Triumphalism, as we all know, is a very bad thing. On the other hand, defeatism is worse. In any event, I am persuaded that the apostolic visit just completed was a triumph. As is probably evident from my earlier postings on the visit, as well as some of my comments on EWTN, I was not sure about that before the visit got underway, nor was I at all sure during the first days in Washington.
The theme that Benedict chose for the visit was “Christ Our Hope.” That determinedly Christocentric focus was sustained through these days. Permit me a brief word on the several events. The first was not on the official program. It was the news conference on the plane coming over. The first question, not surprisingly, was about the sex abuse crisis. Benedict’s response might be described in other contexts as a preemptive strike. By addressing the question so directly and candidly, and then doing that again in following days, he decisively put to rest all the speculation about how he would handle the matter, or whether he would touch it at all.
Of particular importance in this connection was the meeting with the five victims of priestly sexual abuse. That occasion was reminiscent of John Paul the Great’s meeting in jail with the man who tried to assassinate him in 1981. The authenticity of the encounter, Benedict’s listening, holding hands with the five one by one, and praying with them was powerful. This was movingly confirmed by the victims who spoke about the meeting afterward.
This encounter was in dramatic contrast with many statements on the subject by the American episcopacy since 2002, statements that too often were defensive in nature, statements of the “mistakes were made” variety. Again and again, it seemed that bishops here had legal and financial considerations in mind when they spoke on the scandal, and were seeking their own rehabilitation in the eyes of the public by talking incessantly about what they are now doing to “protect the children.” In fact, they have done a great deal on the last score, making the Catholic Church in this country probably the safest institution for children in the entire country.
What had been missing from the years of public statements was a clear articulation of the reality that is at the heart of being the Churchsin, repentance, and the grace of forgiveness. That was the essential note struck by Benedict. This does not mean, as some of our bishops have suggested, that we can now put the scandal behind us. But Benedict has pointed the way through the difficulties that lie ahead.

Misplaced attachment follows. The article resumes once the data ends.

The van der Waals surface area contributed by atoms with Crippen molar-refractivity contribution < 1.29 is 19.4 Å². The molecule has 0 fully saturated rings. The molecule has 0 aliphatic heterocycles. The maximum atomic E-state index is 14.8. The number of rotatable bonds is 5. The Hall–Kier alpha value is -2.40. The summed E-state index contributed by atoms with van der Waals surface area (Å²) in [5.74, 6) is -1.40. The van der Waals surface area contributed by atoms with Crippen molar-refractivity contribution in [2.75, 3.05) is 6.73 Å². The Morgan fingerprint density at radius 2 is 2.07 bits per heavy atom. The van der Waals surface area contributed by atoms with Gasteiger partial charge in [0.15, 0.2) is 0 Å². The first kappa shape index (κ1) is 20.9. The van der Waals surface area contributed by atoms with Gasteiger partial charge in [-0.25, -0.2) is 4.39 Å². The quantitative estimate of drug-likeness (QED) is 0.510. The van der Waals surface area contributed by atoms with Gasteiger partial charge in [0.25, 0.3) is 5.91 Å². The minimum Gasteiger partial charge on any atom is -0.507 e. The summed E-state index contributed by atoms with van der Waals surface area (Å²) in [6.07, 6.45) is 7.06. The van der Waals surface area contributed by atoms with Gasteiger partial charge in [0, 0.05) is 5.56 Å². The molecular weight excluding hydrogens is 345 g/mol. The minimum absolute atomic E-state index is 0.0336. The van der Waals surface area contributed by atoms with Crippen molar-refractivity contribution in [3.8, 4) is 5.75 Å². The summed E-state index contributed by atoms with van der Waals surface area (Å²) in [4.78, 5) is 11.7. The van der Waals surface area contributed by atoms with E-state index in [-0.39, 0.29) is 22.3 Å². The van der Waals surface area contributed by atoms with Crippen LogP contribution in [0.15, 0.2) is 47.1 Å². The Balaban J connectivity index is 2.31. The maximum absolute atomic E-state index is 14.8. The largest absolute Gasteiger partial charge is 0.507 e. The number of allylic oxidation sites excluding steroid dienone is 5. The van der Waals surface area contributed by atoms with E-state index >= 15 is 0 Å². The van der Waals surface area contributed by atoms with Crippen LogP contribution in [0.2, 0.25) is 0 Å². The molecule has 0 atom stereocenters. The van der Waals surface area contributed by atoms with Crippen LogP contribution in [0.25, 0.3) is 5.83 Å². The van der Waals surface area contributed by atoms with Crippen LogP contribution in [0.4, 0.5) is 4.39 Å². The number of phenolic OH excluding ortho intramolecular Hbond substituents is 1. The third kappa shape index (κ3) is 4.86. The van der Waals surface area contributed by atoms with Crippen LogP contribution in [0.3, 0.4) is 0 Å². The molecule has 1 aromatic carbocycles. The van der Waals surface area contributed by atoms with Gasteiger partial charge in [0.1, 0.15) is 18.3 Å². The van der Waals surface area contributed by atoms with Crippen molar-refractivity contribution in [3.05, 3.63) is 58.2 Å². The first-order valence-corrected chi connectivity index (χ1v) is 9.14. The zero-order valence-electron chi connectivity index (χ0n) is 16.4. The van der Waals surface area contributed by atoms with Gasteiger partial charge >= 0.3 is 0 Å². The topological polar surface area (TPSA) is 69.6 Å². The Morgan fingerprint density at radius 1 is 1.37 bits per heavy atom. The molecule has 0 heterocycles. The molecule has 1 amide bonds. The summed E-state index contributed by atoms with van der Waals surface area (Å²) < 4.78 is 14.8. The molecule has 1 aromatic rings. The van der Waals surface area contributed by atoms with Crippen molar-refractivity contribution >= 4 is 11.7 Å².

A moment of historic importance was the magnificent reception at the White House the morning after the pope’s arrival. The administration pulled out all the stops in a symbolic act of closure in the country’s tangled history of anti-Catholicismor at least of suspicion about the place of Catholicism in our common life. Beyond that, it was a striking response to the larger question of what someone has called the naked public squarepublic life devoid of religion and religiously grounded moral discernment. In the concluding Mass in Yankee Stadium, Benedict spoke of the “false dichotomy” between Christian faith and the public square, as he did also in his address at the United Nations in New York. His several statements underscored the powerful symbolism of the White House reception. The image of the president and the pope on the South Lawn, along with what each said, deserves a prominent place in any honest history of the Republic.
The meeting with the bishops at the National Shrine in Washington was not terribly impressive. Later that day, he met with Catholic educators and the same must be said. Some of the college and university heads who have demonstrated little concern about the Catholic nature of their institutions, and some who have been most aggressive in advancing their secularization, talked afterward about how pleased they were that Benedict did not take them to the woodshed. That is worrying. It almost seemed that they were relieved that the pope did not seem to be excessively concerned about the 1990 exhortation Ex Corde Ecclesiae on Catholic higher education. It was at that point in the visit that an influential person in the media expressed regret that he had encouraged his colleagues to give the visit massive coverage. “This pontificate is not ready for prime time,” he said, and I have to admit that my disagreement with him was not wholehearted. I fervently hoped he was wrong.
That evening at the John Paul II Center in Washington was the interreligious gathering. There Benedict set forth, albeit briefly, his well-known argument about the necessary connection between faith and reason, and stated that, in the conversation between religions, “Christianity proposes Jesus Christ.” It began to seem that the visit was hitting its stride. This was magnificently confirmed the next morning with the address to the United Nations in New York.